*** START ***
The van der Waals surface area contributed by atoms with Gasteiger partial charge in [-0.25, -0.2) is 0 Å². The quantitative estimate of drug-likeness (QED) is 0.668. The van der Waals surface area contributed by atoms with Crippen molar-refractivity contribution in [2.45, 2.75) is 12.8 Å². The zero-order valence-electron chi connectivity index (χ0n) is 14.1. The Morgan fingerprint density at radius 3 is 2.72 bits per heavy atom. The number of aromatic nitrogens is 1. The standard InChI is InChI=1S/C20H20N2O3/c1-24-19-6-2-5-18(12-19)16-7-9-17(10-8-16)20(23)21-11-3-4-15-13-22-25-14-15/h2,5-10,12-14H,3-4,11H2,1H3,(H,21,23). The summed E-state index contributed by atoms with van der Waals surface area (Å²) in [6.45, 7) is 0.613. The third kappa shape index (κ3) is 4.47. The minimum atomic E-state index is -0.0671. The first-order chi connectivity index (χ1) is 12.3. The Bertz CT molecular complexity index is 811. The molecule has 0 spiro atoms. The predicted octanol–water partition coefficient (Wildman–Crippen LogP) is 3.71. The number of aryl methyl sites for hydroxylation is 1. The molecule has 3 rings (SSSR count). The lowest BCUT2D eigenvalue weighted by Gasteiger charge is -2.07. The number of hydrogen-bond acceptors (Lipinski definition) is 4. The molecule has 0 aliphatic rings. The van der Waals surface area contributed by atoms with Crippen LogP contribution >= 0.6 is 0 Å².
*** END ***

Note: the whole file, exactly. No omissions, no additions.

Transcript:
The van der Waals surface area contributed by atoms with Gasteiger partial charge in [-0.25, -0.2) is 0 Å². The quantitative estimate of drug-likeness (QED) is 0.668. The van der Waals surface area contributed by atoms with Crippen molar-refractivity contribution in [2.45, 2.75) is 12.8 Å². The zero-order valence-electron chi connectivity index (χ0n) is 14.1. The Morgan fingerprint density at radius 3 is 2.72 bits per heavy atom. The number of aromatic nitrogens is 1. The standard InChI is InChI=1S/C20H20N2O3/c1-24-19-6-2-5-18(12-19)16-7-9-17(10-8-16)20(23)21-11-3-4-15-13-22-25-14-15/h2,5-10,12-14H,3-4,11H2,1H3,(H,21,23). The summed E-state index contributed by atoms with van der Waals surface area (Å²) in [6.45, 7) is 0.613. The third kappa shape index (κ3) is 4.47. The minimum atomic E-state index is -0.0671. The first-order chi connectivity index (χ1) is 12.3. The Bertz CT molecular complexity index is 811. The molecule has 0 spiro atoms. The predicted octanol–water partition coefficient (Wildman–Crippen LogP) is 3.71. The number of aryl methyl sites for hydroxylation is 1. The molecule has 3 rings (SSSR count). The lowest BCUT2D eigenvalue weighted by Gasteiger charge is -2.07. The number of hydrogen-bond acceptors (Lipinski definition) is 4. The molecule has 0 aliphatic rings. The van der Waals surface area contributed by atoms with Crippen LogP contribution >= 0.6 is 0 Å².